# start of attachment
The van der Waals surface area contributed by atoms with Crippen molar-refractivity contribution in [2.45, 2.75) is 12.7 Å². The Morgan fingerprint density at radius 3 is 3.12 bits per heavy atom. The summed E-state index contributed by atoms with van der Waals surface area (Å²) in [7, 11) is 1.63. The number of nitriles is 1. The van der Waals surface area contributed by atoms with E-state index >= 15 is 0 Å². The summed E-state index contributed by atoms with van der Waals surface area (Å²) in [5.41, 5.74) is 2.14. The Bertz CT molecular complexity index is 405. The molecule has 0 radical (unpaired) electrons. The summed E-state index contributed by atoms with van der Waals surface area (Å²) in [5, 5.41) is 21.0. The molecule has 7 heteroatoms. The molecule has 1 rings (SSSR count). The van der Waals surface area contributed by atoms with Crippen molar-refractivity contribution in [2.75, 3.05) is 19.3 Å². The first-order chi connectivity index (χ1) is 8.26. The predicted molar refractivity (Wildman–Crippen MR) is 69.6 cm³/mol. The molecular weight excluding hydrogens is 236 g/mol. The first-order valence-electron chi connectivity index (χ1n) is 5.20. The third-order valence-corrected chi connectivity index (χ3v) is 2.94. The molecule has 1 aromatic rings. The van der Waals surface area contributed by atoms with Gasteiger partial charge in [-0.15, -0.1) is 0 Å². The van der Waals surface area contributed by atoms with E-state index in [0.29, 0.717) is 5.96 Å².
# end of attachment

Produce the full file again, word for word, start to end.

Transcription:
The van der Waals surface area contributed by atoms with Crippen molar-refractivity contribution in [2.45, 2.75) is 12.7 Å². The Morgan fingerprint density at radius 3 is 3.12 bits per heavy atom. The summed E-state index contributed by atoms with van der Waals surface area (Å²) in [7, 11) is 1.63. The number of nitriles is 1. The van der Waals surface area contributed by atoms with E-state index >= 15 is 0 Å². The summed E-state index contributed by atoms with van der Waals surface area (Å²) in [5.41, 5.74) is 2.14. The Bertz CT molecular complexity index is 405. The molecule has 0 radical (unpaired) electrons. The summed E-state index contributed by atoms with van der Waals surface area (Å²) in [5, 5.41) is 21.0. The molecule has 7 heteroatoms. The molecule has 1 rings (SSSR count). The van der Waals surface area contributed by atoms with Crippen molar-refractivity contribution in [2.75, 3.05) is 19.3 Å². The first-order chi connectivity index (χ1) is 8.26. The predicted molar refractivity (Wildman–Crippen MR) is 69.6 cm³/mol. The molecular weight excluding hydrogens is 236 g/mol. The first-order valence-electron chi connectivity index (χ1n) is 5.20. The third-order valence-corrected chi connectivity index (χ3v) is 2.94. The molecule has 1 aromatic rings. The van der Waals surface area contributed by atoms with Gasteiger partial charge in [-0.15, -0.1) is 0 Å². The van der Waals surface area contributed by atoms with E-state index in [0.29, 0.717) is 5.96 Å².